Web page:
mercoledì 20 giugno 2018

Hale Tenger, turkish visual artist, on exhibition in Palermo at the Rizzuto Gallery until 1 September 2018

(Versione italiana) by Andrea Giostra -  Ciao Hale, welcome and thank you for your availability. To our readers who would like to know something more about you as an artist, what would you tell? Who is Hale?

I have always focused on three dimensional narratives since the beginning of my career. They are either in form of large scale installations or videos, sculptures and photographs. I’m inspired by political, historical and psychological references. My first solo show was in 1990, so it has been 28 years up till now and I have exhibited extensively both in Turkey and abroad since then. My show here at Rizzuto Gallery in Palermo is the first gallery presentation of my works in Italy. Beforehand I participated in two biennials in Italy, the last 57th Biennale di Venezia in 2017 and the 2nd Attese Biennale of Ceramics in Contemporary Art, in Albisola, in 2003. 
Tell us about your exhibition in Palermo, which you entitled "Beirut", open to the public, with free admission, at Rizzuto Gallery until 1 September 2018? What is the message you want to give with this exhibition? 
We are presenting two works, “Beirut" video and the sculpture “World Cracker.” What both works have in common is their reference to the fragility of our existence in this world.  Beirut is a poetic narration of the life we as humans have built where peaceful periods of time are frequently interrupted by political violence and injustices. World Cracker is a sculpture I made back in 1992. It reflects on economical injustices related to politics. After the fall of Berlin Wall in November 1989 and the breaking up of Soviet Union in December 1991, Istanbul was flooded with goods from ex-soviet countries. Brought to Istanbul by desperate citizens, they carried whatever they could bring. These odd goods were sold by street vendors on streets of Istanbul. The russian nut cracker I use in the sculpture is one of them, the goods were given out to the workers by the bankrupt factories, instead of salary payments. 
What do you think of the art world of Palermo and Sicily? And what do you think of the people you met in Palermo who deal with contemporary art? 
It has been a great experience. I’m very impressed by the lively and charming atmosphere of Palermo and the politeness and warmness of Palermitans. My heart is with Palermo. I’m grateful to Giovanni Rizzuto and Eva Oliveri for everything, they have made me feel at home in every means, also thankful to Tiziana Pantaleo. Through Rizzuto Gallery I made lot of contacts, both Palermitans and Italians, it was a great honor for me to meet them and hear their precious feedbacks on the exhibition.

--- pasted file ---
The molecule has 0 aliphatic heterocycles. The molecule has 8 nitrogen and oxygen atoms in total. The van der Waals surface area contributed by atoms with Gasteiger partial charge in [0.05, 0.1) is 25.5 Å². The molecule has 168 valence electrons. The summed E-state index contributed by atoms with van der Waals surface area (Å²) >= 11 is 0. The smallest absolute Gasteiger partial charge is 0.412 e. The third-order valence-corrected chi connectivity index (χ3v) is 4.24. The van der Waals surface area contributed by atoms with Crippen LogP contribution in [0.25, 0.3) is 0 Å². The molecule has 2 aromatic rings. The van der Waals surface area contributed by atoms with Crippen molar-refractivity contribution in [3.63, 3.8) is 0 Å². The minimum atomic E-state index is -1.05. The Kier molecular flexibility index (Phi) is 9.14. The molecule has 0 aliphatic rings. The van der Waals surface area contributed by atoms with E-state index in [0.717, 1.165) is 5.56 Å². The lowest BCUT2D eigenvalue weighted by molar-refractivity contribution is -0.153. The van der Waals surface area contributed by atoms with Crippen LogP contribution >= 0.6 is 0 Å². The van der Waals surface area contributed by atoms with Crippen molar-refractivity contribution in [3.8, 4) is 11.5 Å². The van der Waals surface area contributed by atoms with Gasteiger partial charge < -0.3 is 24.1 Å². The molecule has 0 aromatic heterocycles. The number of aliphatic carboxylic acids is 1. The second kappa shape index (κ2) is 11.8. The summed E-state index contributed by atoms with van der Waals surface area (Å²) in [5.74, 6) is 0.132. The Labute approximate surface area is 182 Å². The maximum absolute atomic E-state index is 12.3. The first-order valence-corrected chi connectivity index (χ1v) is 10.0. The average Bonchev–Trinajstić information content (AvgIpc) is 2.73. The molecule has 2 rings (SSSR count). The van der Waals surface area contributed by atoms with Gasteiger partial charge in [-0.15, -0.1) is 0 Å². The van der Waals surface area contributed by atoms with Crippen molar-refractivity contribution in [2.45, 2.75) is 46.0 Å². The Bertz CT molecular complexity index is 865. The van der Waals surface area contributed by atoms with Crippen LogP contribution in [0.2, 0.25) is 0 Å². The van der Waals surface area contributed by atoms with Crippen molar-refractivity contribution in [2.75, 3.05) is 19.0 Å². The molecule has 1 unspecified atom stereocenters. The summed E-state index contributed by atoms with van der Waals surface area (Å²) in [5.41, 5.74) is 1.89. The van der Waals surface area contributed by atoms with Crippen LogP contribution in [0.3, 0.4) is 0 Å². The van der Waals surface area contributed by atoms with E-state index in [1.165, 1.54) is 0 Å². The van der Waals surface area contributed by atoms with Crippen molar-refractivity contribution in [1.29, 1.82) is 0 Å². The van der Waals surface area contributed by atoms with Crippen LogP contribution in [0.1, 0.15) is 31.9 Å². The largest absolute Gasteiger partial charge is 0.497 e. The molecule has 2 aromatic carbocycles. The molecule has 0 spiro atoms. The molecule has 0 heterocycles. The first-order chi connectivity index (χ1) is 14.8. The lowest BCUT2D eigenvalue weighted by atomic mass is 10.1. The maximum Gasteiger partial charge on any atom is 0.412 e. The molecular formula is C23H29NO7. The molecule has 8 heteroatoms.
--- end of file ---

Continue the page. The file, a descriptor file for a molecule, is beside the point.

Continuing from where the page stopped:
How was your passion for visual art? 
I love what I'm doing and feel extremely lucky that I'm involved in visual arts. I studied computer programming first and realized it was not for me and went into studying arts. Ever since then art has been my focus in life.  
Why do you think art, painting, sculpture are important today and should be promoted and followed by all those who want to know and learn? 
Art has always been important, that’s why we still love seeing ancient works also, not only contemporary ones. It is a form of language that is unique and we “receive" a lot from it. It enriches our understanding and knowledge of the world we live in. 
What would you recommend to young women and men who want to try their hand at your profession, at your passion? 
To follow their intuitions and be open to receive inputs from a wide range of sources, such as arts, literature, music, politics and all. And be stubborn to carry on in doing what they believe in, work hard but be patient at the same time. 
What are your next projects and your upcoming artistic events? What are you working on now? And where can your fans follow you? 
I have another work that is on show in an outdoor international group exhibition in Cappadocia. The exhibition opened on the same day as in Palermo, on 14th June. I installed my piece early in Cappadocia and came to Palermo. Now I want to go back and see the show. It is titled “Silence” and curated by Fulya Erdemci and Ilgın Deniz Akseloğlu as part of Cappadox. I was commissioned to do a new work which is titled “Life, Death, Love and Justice.” It is a sound installation in a valley in Ortahisar, Cappadocia surrounded with rocky volcanic formations, ancient pigeon houses and a small stream.
Though I’m new in it, they can follow me on Instagram, my account name is @cinporseleni. I also have a Facebook account but I’m not much active in it. They can also check Galeri Nev Istanbul website, the gallery I work with in Istanbul, and also Green Art Gallery in Dubai.

Hale Tenger

Galleries where Hale Tanger exhibits:

Hale Tenger | Beirut
Inaugurazione: giovedì 14 giugno 2018, ore 19:00
Visitabile fino al 1° settembre 2018
dal martedì al sabato | 16.00-20.00

Palermo, via Maletto, 5 – via Merlo, 36/40
+39 091 779 5443
+39 347 176 9901

Andrea Giostra